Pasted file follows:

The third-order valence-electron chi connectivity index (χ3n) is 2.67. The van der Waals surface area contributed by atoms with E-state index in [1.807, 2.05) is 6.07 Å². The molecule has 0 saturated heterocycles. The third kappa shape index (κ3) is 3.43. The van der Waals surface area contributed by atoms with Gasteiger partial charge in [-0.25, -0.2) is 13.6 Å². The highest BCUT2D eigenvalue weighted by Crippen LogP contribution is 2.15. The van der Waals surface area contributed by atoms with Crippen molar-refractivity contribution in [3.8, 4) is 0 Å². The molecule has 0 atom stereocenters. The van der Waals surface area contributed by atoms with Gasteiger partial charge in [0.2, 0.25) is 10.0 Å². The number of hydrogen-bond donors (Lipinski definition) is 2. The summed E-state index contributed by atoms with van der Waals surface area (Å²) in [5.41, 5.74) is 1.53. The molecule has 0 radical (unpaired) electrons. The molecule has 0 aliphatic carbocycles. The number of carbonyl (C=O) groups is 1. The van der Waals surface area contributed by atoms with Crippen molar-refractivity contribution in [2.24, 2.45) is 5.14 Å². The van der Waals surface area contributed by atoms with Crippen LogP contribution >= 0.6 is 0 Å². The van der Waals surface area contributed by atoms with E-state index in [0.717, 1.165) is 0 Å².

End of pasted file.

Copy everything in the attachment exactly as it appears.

The third-order valence-electron chi connectivity index (χ3n) is 2.67. The van der Waals surface area contributed by atoms with E-state index in [1.807, 2.05) is 6.07 Å². The molecule has 0 saturated heterocycles. The third kappa shape index (κ3) is 3.43. The van der Waals surface area contributed by atoms with Gasteiger partial charge in [-0.25, -0.2) is 13.6 Å². The highest BCUT2D eigenvalue weighted by Crippen LogP contribution is 2.15. The van der Waals surface area contributed by atoms with Crippen molar-refractivity contribution in [3.8, 4) is 0 Å². The molecule has 0 atom stereocenters. The van der Waals surface area contributed by atoms with Gasteiger partial charge in [0.2, 0.25) is 10.0 Å². The number of hydrogen-bond donors (Lipinski definition) is 2. The summed E-state index contributed by atoms with van der Waals surface area (Å²) in [5.41, 5.74) is 1.53. The molecule has 0 radical (unpaired) electrons. The molecule has 0 aliphatic carbocycles. The number of carbonyl (C=O) groups is 1. The van der Waals surface area contributed by atoms with Crippen molar-refractivity contribution in [2.24, 2.45) is 5.14 Å². The van der Waals surface area contributed by atoms with Crippen LogP contribution >= 0.6 is 0 Å². The van der Waals surface area contributed by atoms with E-state index in [0.717, 1.165) is 0 Å².